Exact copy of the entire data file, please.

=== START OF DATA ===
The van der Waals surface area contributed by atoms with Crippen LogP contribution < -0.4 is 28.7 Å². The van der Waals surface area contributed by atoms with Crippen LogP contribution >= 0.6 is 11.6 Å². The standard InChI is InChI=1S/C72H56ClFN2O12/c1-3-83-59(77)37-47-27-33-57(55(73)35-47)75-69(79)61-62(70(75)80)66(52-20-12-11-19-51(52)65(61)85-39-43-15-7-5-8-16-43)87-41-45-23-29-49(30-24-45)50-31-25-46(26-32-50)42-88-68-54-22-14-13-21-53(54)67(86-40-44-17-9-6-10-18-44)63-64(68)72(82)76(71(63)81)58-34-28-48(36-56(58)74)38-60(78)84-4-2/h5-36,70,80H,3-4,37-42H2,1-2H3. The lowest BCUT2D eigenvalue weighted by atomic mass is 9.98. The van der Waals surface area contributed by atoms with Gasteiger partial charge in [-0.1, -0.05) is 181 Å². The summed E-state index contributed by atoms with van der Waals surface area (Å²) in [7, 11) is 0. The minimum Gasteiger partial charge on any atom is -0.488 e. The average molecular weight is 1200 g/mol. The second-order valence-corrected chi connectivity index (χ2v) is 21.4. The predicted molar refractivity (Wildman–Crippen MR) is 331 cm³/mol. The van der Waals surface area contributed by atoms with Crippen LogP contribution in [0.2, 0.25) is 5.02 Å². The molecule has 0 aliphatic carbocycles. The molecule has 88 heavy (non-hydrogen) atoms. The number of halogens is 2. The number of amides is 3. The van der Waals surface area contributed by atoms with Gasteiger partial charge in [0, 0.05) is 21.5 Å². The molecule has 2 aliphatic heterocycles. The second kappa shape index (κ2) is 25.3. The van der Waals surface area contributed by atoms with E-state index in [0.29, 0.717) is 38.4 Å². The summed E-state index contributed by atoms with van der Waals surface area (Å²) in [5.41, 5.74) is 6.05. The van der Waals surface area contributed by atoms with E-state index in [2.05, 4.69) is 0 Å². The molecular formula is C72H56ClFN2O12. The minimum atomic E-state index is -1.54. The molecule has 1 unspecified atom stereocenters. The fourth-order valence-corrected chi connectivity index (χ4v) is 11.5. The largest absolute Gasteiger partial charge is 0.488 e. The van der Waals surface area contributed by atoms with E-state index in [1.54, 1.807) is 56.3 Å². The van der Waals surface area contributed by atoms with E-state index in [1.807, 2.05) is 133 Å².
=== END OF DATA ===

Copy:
The van der Waals surface area contributed by atoms with Crippen LogP contribution < -0.4 is 28.7 Å². The van der Waals surface area contributed by atoms with Crippen LogP contribution >= 0.6 is 11.6 Å². The standard InChI is InChI=1S/C72H56ClFN2O12/c1-3-83-59(77)37-47-27-33-57(55(73)35-47)75-69(79)61-62(70(75)80)66(52-20-12-11-19-51(52)65(61)85-39-43-15-7-5-8-16-43)87-41-45-23-29-49(30-24-45)50-31-25-46(26-32-50)42-88-68-54-22-14-13-21-53(54)67(86-40-44-17-9-6-10-18-44)63-64(68)72(82)76(71(63)81)58-34-28-48(36-56(58)74)38-60(78)84-4-2/h5-36,70,80H,3-4,37-42H2,1-2H3. The lowest BCUT2D eigenvalue weighted by atomic mass is 9.98. The van der Waals surface area contributed by atoms with Gasteiger partial charge in [-0.1, -0.05) is 181 Å². The summed E-state index contributed by atoms with van der Waals surface area (Å²) in [7, 11) is 0. The minimum Gasteiger partial charge on any atom is -0.488 e. The average molecular weight is 1200 g/mol. The second-order valence-corrected chi connectivity index (χ2v) is 21.4. The predicted molar refractivity (Wildman–Crippen MR) is 331 cm³/mol. The van der Waals surface area contributed by atoms with Crippen LogP contribution in [0.2, 0.25) is 5.02 Å². The molecule has 0 aliphatic carbocycles. The molecule has 88 heavy (non-hydrogen) atoms. The number of halogens is 2. The number of amides is 3. The van der Waals surface area contributed by atoms with Gasteiger partial charge in [0, 0.05) is 21.5 Å². The molecule has 2 aliphatic heterocycles. The second kappa shape index (κ2) is 25.3. The van der Waals surface area contributed by atoms with E-state index in [0.29, 0.717) is 38.4 Å². The summed E-state index contributed by atoms with van der Waals surface area (Å²) in [5.41, 5.74) is 6.05. The van der Waals surface area contributed by atoms with E-state index in [2.05, 4.69) is 0 Å². The molecular formula is C72H56ClFN2O12. The minimum atomic E-state index is -1.54. The molecule has 1 unspecified atom stereocenters. The fourth-order valence-corrected chi connectivity index (χ4v) is 11.5. The largest absolute Gasteiger partial charge is 0.488 e. The van der Waals surface area contributed by atoms with E-state index in [1.54, 1.807) is 56.3 Å². The van der Waals surface area contributed by atoms with E-state index in [1.807, 2.05) is 133 Å².